Angola’s Ruling Party MPLA Secures Strong Lead In Early Vote Counting Results

Angola’s electoral commission on Thursday said the ruling party has garnered a solid majority after nearly all votes were counted in the recently held national election, reported The Reuters. The vote counting began after polls closed on Wednesday in the oil-rich nation. 

As per results published by the country’s electoral commission, the People’s Movement for the Liberation of Angola (MPLA) led by President Joao Lourenco, got 51.07 percent of the vote with more than 97 percent of ballots counted. 

The main opposition group, the National Union for the Total Independence of Angola (UNITA), led by Adalberto Costa Junior, got 44.05 percent of the vote – a huge jump from 26.67 percent in the 2017 election. 

The opposition group had previously said that it was considering contesting the results because they did not correspond to reality.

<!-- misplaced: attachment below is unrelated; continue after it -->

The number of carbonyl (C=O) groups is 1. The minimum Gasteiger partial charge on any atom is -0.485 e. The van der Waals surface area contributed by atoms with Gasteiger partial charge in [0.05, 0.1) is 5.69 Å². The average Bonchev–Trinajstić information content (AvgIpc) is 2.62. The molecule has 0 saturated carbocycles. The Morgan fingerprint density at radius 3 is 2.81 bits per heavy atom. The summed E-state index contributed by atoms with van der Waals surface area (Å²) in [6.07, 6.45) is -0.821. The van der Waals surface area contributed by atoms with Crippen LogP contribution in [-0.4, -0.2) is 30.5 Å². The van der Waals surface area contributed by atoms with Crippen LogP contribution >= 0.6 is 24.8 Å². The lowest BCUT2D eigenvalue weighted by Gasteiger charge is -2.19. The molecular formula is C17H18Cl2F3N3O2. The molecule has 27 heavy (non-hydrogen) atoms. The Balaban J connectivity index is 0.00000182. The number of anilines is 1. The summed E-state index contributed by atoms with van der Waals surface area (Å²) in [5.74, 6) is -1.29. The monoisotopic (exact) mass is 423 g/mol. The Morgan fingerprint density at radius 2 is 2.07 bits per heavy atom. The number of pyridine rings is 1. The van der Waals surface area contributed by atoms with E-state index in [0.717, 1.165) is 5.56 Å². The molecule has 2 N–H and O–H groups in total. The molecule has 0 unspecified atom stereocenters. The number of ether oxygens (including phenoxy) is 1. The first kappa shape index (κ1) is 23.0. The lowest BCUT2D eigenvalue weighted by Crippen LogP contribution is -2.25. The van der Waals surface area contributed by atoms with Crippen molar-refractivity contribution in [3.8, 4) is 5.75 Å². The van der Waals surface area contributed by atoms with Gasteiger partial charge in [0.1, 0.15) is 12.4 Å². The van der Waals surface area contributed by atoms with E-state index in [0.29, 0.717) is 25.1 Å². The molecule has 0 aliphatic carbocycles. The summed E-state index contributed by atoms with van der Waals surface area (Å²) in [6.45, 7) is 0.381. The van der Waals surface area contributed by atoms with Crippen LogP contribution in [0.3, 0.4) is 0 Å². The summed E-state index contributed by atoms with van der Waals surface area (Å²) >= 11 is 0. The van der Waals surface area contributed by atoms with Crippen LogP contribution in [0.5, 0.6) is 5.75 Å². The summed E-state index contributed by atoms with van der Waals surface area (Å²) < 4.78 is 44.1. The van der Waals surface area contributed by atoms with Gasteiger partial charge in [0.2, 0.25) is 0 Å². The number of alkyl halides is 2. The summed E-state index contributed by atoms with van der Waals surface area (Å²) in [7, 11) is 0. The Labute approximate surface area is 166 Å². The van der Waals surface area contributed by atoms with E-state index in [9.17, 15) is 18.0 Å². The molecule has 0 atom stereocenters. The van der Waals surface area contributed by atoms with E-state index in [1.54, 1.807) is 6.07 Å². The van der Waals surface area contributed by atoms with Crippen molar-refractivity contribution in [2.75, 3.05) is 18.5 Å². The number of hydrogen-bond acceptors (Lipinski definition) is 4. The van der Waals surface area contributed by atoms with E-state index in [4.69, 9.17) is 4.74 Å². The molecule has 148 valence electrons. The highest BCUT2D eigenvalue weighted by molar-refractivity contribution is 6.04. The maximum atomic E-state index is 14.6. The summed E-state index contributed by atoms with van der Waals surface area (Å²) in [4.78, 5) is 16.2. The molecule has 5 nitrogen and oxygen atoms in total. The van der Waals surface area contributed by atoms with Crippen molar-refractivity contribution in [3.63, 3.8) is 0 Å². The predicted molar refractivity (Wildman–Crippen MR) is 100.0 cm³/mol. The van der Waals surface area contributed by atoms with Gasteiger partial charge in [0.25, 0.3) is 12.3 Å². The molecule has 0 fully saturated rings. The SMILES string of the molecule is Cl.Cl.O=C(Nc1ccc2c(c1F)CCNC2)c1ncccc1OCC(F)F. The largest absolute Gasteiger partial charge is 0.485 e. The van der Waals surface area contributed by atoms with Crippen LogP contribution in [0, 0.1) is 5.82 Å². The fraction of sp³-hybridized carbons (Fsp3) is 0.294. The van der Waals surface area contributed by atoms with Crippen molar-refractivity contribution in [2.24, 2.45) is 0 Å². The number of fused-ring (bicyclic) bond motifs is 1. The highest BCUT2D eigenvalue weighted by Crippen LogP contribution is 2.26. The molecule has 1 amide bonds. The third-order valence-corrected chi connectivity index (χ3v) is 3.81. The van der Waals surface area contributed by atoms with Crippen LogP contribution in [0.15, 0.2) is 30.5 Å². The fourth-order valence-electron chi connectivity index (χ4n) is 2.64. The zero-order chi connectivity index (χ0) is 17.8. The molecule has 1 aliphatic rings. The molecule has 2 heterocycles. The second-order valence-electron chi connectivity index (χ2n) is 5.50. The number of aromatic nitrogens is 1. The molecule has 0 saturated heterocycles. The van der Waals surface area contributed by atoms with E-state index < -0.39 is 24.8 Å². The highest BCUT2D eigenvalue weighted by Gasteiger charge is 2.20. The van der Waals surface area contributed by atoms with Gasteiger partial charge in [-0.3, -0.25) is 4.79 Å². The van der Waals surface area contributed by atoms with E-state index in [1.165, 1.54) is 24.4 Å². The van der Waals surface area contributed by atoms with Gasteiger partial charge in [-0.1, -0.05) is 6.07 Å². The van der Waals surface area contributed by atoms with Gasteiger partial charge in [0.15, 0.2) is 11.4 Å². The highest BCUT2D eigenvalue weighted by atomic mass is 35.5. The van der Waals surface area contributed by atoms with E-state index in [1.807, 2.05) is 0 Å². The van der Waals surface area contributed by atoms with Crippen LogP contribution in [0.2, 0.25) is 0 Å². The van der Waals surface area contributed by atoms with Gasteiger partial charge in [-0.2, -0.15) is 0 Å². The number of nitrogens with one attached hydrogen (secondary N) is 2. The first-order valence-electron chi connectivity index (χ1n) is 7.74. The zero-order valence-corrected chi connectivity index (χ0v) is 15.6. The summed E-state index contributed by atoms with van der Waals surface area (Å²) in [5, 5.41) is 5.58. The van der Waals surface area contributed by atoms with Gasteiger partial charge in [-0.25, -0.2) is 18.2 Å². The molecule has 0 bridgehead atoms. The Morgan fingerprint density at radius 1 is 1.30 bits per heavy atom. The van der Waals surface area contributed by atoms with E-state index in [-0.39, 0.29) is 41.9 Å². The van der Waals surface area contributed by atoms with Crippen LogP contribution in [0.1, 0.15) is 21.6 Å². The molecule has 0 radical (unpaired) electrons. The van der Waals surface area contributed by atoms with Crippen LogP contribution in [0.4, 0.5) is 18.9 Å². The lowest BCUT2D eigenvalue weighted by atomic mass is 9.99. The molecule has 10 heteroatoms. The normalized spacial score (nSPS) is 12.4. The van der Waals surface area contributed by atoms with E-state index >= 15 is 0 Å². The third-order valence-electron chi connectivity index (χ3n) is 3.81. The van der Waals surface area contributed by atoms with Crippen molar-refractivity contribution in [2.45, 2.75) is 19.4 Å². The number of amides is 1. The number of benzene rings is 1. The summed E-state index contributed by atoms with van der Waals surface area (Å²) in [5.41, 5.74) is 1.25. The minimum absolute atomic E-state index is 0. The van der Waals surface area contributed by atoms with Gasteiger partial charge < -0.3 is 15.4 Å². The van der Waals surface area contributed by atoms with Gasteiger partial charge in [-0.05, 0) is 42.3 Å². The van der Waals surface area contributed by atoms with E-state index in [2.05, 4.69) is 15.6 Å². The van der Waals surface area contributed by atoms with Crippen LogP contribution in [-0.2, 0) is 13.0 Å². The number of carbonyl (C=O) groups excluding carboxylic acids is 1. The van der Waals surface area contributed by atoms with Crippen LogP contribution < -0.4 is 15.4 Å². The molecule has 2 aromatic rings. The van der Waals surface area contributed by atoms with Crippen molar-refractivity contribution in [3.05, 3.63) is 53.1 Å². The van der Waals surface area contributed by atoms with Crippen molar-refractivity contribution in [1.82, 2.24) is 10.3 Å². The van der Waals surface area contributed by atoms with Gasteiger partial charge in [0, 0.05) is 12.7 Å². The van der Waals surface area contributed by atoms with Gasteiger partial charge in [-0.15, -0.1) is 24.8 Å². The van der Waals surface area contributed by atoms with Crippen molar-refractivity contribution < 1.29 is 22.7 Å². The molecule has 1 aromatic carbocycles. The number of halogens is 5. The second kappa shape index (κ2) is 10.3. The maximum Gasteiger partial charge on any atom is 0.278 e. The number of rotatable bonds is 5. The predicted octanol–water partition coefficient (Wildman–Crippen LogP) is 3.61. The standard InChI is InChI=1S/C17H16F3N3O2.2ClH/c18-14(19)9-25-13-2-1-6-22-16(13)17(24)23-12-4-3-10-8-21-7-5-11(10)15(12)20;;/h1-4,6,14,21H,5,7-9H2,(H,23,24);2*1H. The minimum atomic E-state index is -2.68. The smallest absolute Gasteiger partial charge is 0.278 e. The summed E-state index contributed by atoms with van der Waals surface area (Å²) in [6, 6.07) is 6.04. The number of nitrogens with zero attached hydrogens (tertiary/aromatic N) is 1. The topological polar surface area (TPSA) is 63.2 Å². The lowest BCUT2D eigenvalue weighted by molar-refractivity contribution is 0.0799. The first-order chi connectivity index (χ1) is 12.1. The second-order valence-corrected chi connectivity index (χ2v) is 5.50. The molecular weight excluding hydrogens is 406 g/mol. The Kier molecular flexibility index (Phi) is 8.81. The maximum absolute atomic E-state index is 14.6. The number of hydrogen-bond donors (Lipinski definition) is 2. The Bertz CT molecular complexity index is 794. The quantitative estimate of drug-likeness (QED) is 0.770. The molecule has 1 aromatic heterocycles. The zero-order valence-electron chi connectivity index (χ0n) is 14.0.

“We hope there can be common sense, we are not encouraging a rebellion, the process is not over, we must remain calm,” senior Unita member Anastacio Ruben Sicato was quoted as saying by the AFP news agency. 

Wednesday’s poll had been billed as Angola’s most closely-fought election since independence in 1975. More than 14 million Angolans registered to cast ballots. 

Notably, the MPLA has ruled Angola for nearly 50 years after the country gained independence from Portugal. The ruling party is criticized for not containing high unemployment, inflation and poverty. 

Angolans remain one of the poorest people in the world despite the country’s wealth. 

Mr. Lourenco came to power in 2017 after long-standing leader Jose Eduardo dos Santos stood down. Santos died last month at age 79 at a clinic in Barcelona, following a long illness. His body was repatriated last weekend and is expected to be buried Aug. 28, his birthday. 

The Angolan president’s anti-corruption campaign has opened a rift with the Dos Santos family, some of whom have been sent to prison.  

Caroline Finnegan

A professionnal journalist for the past ten years, I cover global news and economic affairs for The Chief Observer.

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